Whatever you decide for your business, the decision needs to be formalised in a policy statement that is communicated to everyone in your business who needs to know.

A sample policy statement is part of my eWorkbook offering.  It is a simple one-page policy statement that you can amend to suit your business.  Because the key points are there, it won’t take you long to create your own policy.  It’s worth involving your staff so you get buy-in to the policy before it is confirmed and implemented.

You can read about more hints and tips to improve your business in my free eBook; and even more if you download the eWorkbook that gives you a full set of instructions on how to set up a filing system for your business.

Judy Owen has been working with businesses of all sizes and complexities for more than 20 years to improve and streamline the access to their business information.  She and her team can show you how to reduce risk, improve productivity and increase profits with good business systems and processes in your business.

Communication is everything – and Google forgot!

Last month Google revamped Gmail so that incoming mail was diverted from the inbox to different folders before mailbox owners got to see their new email messages.

There was an outcry! Why? Surely this change is a good one if it sorts your emails before they get to you? Yes – most definitely.

But Google just did it without any warning.  One day all the email went into the inbox; the next day it went into different folders – and that was the day Google told its Gmail users about the change.

Now your inbox only contains emails that have been sent directly to you. Messages sent to long list of people with your email address in there somewhere now go to one of three folders:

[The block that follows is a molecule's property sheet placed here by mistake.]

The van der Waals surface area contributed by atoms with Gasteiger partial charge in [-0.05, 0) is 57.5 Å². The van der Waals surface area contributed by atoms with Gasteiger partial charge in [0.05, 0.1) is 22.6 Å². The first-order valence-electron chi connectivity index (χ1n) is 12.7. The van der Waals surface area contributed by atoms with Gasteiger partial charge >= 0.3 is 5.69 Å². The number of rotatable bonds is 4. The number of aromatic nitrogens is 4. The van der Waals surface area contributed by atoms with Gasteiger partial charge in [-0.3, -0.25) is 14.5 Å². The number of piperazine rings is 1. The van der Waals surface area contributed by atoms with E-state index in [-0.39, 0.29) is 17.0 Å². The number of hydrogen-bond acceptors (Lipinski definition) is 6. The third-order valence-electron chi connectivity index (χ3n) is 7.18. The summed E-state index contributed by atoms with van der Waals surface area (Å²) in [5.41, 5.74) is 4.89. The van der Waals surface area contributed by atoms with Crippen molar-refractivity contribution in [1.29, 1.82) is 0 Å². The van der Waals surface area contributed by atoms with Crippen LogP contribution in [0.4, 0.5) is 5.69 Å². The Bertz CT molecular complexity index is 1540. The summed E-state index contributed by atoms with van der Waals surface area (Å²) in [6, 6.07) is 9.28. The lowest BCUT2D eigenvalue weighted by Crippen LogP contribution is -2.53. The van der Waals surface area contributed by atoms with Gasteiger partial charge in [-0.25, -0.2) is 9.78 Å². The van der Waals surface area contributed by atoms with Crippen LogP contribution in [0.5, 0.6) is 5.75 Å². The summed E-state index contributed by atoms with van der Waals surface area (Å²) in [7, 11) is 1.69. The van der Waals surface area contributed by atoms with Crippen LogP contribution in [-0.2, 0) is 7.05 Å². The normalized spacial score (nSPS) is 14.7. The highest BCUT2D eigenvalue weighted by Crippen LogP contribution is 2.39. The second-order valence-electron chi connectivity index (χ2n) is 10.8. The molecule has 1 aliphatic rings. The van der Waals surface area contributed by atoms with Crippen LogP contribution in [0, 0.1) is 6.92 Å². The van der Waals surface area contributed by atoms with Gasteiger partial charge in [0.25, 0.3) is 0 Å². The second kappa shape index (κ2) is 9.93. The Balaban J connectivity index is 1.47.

Social – for messages via LinkedIn, Facebook, Pinterest, Twitter etc

Promotions – from companies wanting to sell you something

Forums – for messages from groups you belong to such as professional organisations

With these messages safely tucked into their own folders, your inbox is no longer cluttered with message you don’t need to look at frequently.  You can check these messages when you have a spare moment rather than interrupting your day.

Initially some emails may be misfiled so it will pay to check these categorised emails and move them to an appropriate folder.  But once you’ve done that Gmail will remember and not misfile again.

Google has more information for you here  or you can watch the video here

So if this new way of organising emails is so helpful, why did people get so upset with Google? What did Google do wrong?

Google surprised people.  That’s what!

All Google needed to do was give its Gmail users some warning about its plans – and explain the benefits.

So many organisations forget to tell its people about upcoming changes.  Then the bosses wonder why staff are upset and productivity plunges – even if only temporarily – and it is so avoidable.

In my eWorkbook I explain that if you are going to change your  filing system, you need to communicate your plans to everyone concerned from the beginning of the process. That way there will be no surprises and your productivity will improve when the new system is installed.

If you don’t use Gmail and want some help managing your email, go to my earlier blogs De-mystify your email inbox and Good habits around email.

We can help you to set up folders in other email packages so you can focus on the important emails in your inbox.

You can read about more hints and tips to improve your business in my free eBook; and even more if you download the eWorkbook that gives you a full set of instructions on how to set up a filing system for your business.

Judy Owen has been working with businesses of all sizes and complexities for more than 20 years to improve and streamline the access to their business information.  She and her team can show you how to reduce risk, improve productivity and increase profits with good business systems and processes in your business.



Ease your frustration with organised business information

The most common gripe I hear is the frustration of not being able to find a document; it might be an electronic document, a piece of paper on a desk or in a folder or an email.

This is not surprising when I look at how a lot of people store their business information.

It might seem to be safe to keep all your emails and never delete them “in case they are needed one day” or keep all your paper work in piles on your desk (or on the floor when you run out of desk space) so “its handy” or leave all your electronic files in “My Documents” or on your desktop screen because you think you can find them quickly by doing a Google-type search.

The reality is however that none of these storage methods work effectively, especially when you need something in a hurry.